Take up the White Man’s burden And reap his old reward:
The blame of those ye better, The hate of those ye guard—
The cry of hosts ye humour (Ah, slowly!) toward the light:—
“Why brought he us from bondage, Our loved Egyptian night?”
-Rudyard Kipling, White Man’s Burden
A hundred and seventeen years after its initial publication, literary critics continue to debate the meaning of Jungle Book-author Rudyard Kipling’s infamous poem White Man’s Burden. Occasioned by the American acquisition of the Philippines, it could just as easily be read as either biting satire critiquing colonialism or a sober-minded examination on the expansion of empire and the high cost for those who undertake it. Other works of Kipling’s such as Gunga Din reveal a deep reverence and respect for native peoples, suggesting a sardonic insincerity behind Burden’s text. But per Poe’s Law, the exhortations in the poem mirrored real American attitudes and ambitions towards imperialism so closely that it is treated sometimes still with seriousness by scholars and layman alike.
Such ambiguity does not exist in Disney’s current live action-adaptation of their previous animated adaptation of Kipling’s The Jungle Book. This copy-of-a-copy contains as much creativity and nuance as its genealogy implies. It takes up the Mosaic metaphor utilized by Kipling in the abovementioned stanza from Burden and unsubtly subverts such in presenting an altogether misanthropic message about modern man’s relation to the natural world. The Moses played in the poem by the powers of Europe and America is instead instanced in the movie in Mowgli, himself a babe in a basket belonging to a people hated and hunted by the pharaohic Khan (as fitting a name for a tyrant as ever there was).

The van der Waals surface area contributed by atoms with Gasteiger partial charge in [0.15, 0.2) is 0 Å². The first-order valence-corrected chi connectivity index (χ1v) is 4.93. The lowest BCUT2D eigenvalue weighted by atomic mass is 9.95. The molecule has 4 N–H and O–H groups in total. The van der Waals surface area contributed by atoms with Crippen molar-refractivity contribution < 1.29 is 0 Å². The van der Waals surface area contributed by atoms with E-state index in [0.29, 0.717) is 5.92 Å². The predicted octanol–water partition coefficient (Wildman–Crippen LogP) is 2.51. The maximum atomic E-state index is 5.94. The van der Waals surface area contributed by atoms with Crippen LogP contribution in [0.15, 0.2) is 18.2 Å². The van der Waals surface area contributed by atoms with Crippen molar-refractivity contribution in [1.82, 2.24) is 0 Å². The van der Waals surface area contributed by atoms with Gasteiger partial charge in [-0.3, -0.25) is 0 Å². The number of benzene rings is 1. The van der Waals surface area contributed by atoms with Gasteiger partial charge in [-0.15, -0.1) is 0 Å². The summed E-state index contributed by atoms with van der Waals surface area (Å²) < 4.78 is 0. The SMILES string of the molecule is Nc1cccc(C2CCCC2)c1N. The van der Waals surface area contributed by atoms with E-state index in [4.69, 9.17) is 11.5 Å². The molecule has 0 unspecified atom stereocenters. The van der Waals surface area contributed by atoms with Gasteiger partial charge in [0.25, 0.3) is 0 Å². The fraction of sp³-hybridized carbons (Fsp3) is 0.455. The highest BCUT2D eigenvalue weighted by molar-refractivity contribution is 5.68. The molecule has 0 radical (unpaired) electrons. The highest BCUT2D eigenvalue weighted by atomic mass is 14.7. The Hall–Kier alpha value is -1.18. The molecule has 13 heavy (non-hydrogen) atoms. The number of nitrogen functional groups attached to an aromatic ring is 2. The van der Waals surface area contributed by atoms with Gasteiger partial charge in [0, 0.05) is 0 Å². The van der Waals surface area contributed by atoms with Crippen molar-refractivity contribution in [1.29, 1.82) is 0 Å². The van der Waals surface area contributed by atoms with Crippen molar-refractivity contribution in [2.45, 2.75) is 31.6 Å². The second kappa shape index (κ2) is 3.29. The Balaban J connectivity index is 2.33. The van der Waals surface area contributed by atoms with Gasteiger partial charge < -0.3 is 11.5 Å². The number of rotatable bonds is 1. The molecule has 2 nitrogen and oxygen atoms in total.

Shere Khan abhors Mowgli for being a Man, for being by nature partially alien to Nature. Herein lies the central conflict: for Mowgli to accept his humanity by utilizing fire (and all that such implies, including both its creative and destructive potential), or to reject his humanity and affirm his animality. In both Kipling’s short story and Disney’s animated film, Mowgli chooses the former, defeating with fire his feline foe and immediately subsequent choosing to enter human civilization. Such is not merely kind being with kind, but an ascension from savagery to society. In the cartoon this is more explicit still, with Mowgli enamored by the visage of a village virgin like the beauty of Beatrice uplifting Dante’s soul.
The Prometheus parallels bear mention here as well. As the Titan stole fire from his fellow gods in order to bring its civilizing power to the animals known as Man, so too does Mowgli steal fire from his fellow Man in order to bring its civilizing power to the rest of animal-kind (firstly to fight Shere Khan, liberation from tyranny being every bit the mark of civilization as technology). Khan’s dialoged in the film further references the myth of Epimetheus, critiquing Man’s lack of claws, horns, or fangs, which according to Plato prompted Prometheus’ pyric pillage.